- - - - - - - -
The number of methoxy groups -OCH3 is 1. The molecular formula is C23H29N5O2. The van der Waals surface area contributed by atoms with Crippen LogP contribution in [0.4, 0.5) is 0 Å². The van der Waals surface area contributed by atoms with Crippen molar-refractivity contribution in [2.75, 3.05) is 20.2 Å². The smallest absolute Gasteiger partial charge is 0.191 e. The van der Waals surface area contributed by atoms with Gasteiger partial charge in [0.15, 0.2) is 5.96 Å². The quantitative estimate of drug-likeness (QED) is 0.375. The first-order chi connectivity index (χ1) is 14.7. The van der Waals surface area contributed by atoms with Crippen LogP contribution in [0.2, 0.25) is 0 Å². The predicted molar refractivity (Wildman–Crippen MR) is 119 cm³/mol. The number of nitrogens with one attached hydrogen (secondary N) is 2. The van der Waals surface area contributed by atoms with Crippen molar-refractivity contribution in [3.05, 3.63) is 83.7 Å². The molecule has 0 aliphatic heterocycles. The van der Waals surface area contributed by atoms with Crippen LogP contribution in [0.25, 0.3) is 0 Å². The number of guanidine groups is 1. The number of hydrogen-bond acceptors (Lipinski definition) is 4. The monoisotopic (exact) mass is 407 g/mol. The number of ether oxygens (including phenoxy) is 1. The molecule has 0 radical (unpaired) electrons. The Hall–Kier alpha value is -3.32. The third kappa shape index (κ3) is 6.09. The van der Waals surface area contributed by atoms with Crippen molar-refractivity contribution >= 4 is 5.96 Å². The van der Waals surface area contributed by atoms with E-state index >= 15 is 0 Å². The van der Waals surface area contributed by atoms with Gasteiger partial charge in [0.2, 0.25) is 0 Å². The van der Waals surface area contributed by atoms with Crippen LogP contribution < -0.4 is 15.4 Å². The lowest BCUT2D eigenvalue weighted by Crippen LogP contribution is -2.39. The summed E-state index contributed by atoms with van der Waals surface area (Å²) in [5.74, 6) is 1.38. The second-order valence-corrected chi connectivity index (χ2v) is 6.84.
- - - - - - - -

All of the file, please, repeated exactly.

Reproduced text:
The number of methoxy groups -OCH3 is 1. The molecular formula is C23H29N5O2. The van der Waals surface area contributed by atoms with Crippen LogP contribution in [0.4, 0.5) is 0 Å². The van der Waals surface area contributed by atoms with Crippen molar-refractivity contribution in [2.75, 3.05) is 20.2 Å². The smallest absolute Gasteiger partial charge is 0.191 e. The van der Waals surface area contributed by atoms with Gasteiger partial charge in [0.15, 0.2) is 5.96 Å². The quantitative estimate of drug-likeness (QED) is 0.375. The first-order chi connectivity index (χ1) is 14.7. The van der Waals surface area contributed by atoms with Crippen LogP contribution in [0.2, 0.25) is 0 Å². The predicted molar refractivity (Wildman–Crippen MR) is 119 cm³/mol. The number of nitrogens with one attached hydrogen (secondary N) is 2. The van der Waals surface area contributed by atoms with Crippen molar-refractivity contribution in [3.05, 3.63) is 83.7 Å². The molecule has 0 aliphatic heterocycles. The van der Waals surface area contributed by atoms with Crippen LogP contribution in [0.25, 0.3) is 0 Å². The number of guanidine groups is 1. The number of hydrogen-bond acceptors (Lipinski definition) is 4. The monoisotopic (exact) mass is 407 g/mol. The number of ether oxygens (including phenoxy) is 1. The molecule has 0 radical (unpaired) electrons. The Hall–Kier alpha value is -3.32. The third kappa shape index (κ3) is 6.09. The van der Waals surface area contributed by atoms with Crippen molar-refractivity contribution >= 4 is 5.96 Å². The van der Waals surface area contributed by atoms with E-state index >= 15 is 0 Å². The van der Waals surface area contributed by atoms with Gasteiger partial charge in [0.2, 0.25) is 0 Å². The van der Waals surface area contributed by atoms with Crippen LogP contribution < -0.4 is 15.4 Å². The lowest BCUT2D eigenvalue weighted by Crippen LogP contribution is -2.39. The summed E-state index contributed by atoms with van der Waals surface area (Å²) in [5.74, 6) is 1.38. The second-order valence-corrected chi connectivity index (χ2v) is 6.84.